But in both of these countries, the relevant funding was transferred to the schools. This is not the case here. The £200 million in funding for career guidance has not been transferred from Connexions to schools: it has been allowed to disappear. So has the funding for education-business partnerships (which have supported work-experience programmes) and Aim Higher programmes. Schools are now expected to fund any services of these kinds from their existing budgets.

It seems highly likely, therefore, that the erosion of careers services which took place in the Netherlands and New Zealand will be substantially greater in England. Some schools will provide a reasonable programme because their senior management teams regard it as important. But many, facing other budgetary pressures, will not. Few are likely to offer a programme comparable in extent or quality to that offered in the recent past.

These problems have been exacerbated by the lack of an effective transition plan. The result is that, all over the country, Connexions careers advisers have been made redundant. Some are trying to sell services to schools; a few are finding posts within schools. But it seems likely that many are leaving the profession. Their expertise will be lost.

Alongside this, the existing statutory duty for schools to provide careers education programmes has been withdrawn. Such programmes are the essential complement to career guidance provision, helping pupils to develop their career management skills and thereby to play an active role in the career guidance process. The government’s rationale for removing the duty is to reduce prescription to schools. But the message to schools is that careers education is not viewed as important.

There are a few hopeful signs. With government support, the various existing careers professional associations are merging into a new Career Development Institute to integrate and improve professional standards for the field, including a register of qualified practitioners. This is complemented by the revised Matrix organisational standard for career guidance providers. The government has also supported Careers England to develop a new overarching ‘Quality in Careers’ standard, to offer national validation of the existing range of voluntary quality awards for schools, colleges and work-based learning providers that wish to affirm their organisational support for careers provision.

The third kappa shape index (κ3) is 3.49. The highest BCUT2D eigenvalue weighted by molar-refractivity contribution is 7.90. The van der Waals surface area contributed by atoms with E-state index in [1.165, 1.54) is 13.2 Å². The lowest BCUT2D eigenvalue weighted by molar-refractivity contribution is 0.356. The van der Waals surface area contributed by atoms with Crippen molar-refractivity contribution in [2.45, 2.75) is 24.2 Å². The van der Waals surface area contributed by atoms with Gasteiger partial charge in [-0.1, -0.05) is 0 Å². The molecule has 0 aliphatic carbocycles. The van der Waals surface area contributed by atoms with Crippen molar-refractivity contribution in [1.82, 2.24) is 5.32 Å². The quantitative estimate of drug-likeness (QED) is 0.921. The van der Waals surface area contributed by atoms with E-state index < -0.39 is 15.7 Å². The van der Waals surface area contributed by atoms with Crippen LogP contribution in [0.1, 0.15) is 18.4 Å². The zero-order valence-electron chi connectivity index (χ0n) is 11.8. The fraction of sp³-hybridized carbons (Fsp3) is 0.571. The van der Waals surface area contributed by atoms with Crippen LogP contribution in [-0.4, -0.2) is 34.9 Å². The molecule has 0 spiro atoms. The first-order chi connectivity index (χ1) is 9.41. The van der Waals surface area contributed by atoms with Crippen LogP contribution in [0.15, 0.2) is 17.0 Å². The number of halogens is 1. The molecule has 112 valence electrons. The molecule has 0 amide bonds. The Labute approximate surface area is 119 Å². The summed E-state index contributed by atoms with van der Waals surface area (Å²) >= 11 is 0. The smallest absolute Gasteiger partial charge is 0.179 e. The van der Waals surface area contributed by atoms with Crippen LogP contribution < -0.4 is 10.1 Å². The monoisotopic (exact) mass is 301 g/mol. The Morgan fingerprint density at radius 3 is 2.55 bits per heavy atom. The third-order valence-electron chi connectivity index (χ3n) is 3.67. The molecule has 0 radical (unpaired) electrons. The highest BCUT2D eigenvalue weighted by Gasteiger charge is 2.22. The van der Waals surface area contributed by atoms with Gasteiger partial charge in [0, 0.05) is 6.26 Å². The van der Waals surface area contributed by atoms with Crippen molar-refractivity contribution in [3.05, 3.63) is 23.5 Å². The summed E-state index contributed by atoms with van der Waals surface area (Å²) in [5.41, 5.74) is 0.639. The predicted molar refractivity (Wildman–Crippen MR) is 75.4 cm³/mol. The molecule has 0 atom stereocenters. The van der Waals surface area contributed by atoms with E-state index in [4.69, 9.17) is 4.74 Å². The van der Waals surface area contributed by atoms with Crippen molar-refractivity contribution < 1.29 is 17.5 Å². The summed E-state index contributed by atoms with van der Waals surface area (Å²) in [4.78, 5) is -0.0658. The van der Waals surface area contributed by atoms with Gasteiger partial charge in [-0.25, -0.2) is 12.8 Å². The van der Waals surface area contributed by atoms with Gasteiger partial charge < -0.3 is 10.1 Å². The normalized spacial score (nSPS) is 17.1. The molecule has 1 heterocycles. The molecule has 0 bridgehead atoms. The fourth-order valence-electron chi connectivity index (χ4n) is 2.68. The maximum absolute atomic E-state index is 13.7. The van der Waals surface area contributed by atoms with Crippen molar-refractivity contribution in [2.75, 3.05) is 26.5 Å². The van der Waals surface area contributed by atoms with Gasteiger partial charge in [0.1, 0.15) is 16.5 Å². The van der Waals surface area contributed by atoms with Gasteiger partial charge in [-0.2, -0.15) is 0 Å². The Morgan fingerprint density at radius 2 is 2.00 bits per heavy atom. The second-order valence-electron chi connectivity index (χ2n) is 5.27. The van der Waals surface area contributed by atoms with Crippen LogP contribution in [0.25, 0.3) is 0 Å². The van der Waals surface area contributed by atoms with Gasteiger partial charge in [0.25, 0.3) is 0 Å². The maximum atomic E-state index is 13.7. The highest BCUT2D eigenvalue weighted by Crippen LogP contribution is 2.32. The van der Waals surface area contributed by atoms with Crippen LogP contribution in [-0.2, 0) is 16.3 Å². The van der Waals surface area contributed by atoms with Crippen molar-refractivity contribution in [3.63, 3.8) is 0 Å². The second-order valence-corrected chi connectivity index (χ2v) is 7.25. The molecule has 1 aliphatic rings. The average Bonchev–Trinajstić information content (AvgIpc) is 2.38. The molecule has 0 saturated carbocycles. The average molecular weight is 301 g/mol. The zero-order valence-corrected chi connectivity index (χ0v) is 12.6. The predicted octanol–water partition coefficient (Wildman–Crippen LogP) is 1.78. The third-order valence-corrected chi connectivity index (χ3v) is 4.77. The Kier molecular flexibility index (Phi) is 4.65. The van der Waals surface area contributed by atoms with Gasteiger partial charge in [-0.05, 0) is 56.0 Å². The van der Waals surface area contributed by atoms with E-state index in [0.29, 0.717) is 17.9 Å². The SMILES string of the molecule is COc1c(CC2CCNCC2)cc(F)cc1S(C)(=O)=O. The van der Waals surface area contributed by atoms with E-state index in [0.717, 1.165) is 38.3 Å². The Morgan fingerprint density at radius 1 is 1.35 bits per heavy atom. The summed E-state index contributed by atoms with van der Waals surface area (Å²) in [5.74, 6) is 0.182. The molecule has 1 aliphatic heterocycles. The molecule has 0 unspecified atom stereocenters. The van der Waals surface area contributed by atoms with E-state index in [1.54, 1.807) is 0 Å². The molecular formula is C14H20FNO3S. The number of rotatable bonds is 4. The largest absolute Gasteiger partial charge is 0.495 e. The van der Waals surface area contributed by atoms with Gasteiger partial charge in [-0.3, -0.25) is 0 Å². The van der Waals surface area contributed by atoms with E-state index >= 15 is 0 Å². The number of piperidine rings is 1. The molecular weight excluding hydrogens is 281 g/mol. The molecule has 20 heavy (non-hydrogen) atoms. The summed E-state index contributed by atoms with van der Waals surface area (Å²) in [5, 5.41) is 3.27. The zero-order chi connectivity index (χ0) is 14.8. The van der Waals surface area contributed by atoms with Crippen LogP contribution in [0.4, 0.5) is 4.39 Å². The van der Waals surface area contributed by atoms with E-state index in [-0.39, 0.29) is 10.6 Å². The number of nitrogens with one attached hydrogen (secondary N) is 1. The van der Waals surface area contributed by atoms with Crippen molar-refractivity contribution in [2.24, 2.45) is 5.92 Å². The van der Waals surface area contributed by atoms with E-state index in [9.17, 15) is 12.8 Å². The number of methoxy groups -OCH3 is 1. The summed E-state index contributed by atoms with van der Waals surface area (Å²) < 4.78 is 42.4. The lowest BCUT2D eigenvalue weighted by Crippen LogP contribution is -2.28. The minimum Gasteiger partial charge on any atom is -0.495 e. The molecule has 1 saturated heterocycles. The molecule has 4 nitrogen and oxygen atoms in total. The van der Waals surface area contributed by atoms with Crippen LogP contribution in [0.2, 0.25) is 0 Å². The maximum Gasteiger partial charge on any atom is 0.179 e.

Alongside the government’s statutory guidance to schools, this could provide a robust quality infrastructure on which good practice could be built. But the guidance is weak, stopping short of requiring schools to adopt these standards. The other claimed accountability measures – Ofsted inspections and a new pupil destinations measure – are also weak. Schools which wish to do little or nothing of substance will be able to get away with it.

It is deeply ironic that all this has occurred under a government which has publicly espoused the importance of career guidance, and which raised such high hopes. In effect, the cloak provided by the statutory duty on schools and the new National Careers Service has provided an illusion of constructive action, concealing the wholesale removal of Department for Education funding and the likely ensuing outcome – the widespread erosion of help for young people. Yet all this is occurring at a time of massive youth unemployment and radical change in higher education, making the need for such help even greater than in the past.

Professor Tony Watts is an international policy consultant on career guidance and career development and has published widely on these subjects. He is a founding fellow and life president of the National Institute for Careers Education and Counselling, visiting professor of career development at the University of Derby and visiting professor at Canterbury Christ Church University. He has lectured in over 60 countries, and has carried out many comparative studies of guidance systems around the world for OECD, the European Commission, UNESCO and the World Bank.


Andy Burnham MP, Shadow Secretary of State for Education, talks to IPPR


David Lammy MP on jobs and skills for a new generation


Quality teaching: what can policy do?

08 Sep 2011

Exactly one year ago, Michael Gove gave a speech at Westminster Academy setting out his plans for reforming the teaching profession. He argued that “we need to act because not enough good people are coming to teaching, or staying in teaching”.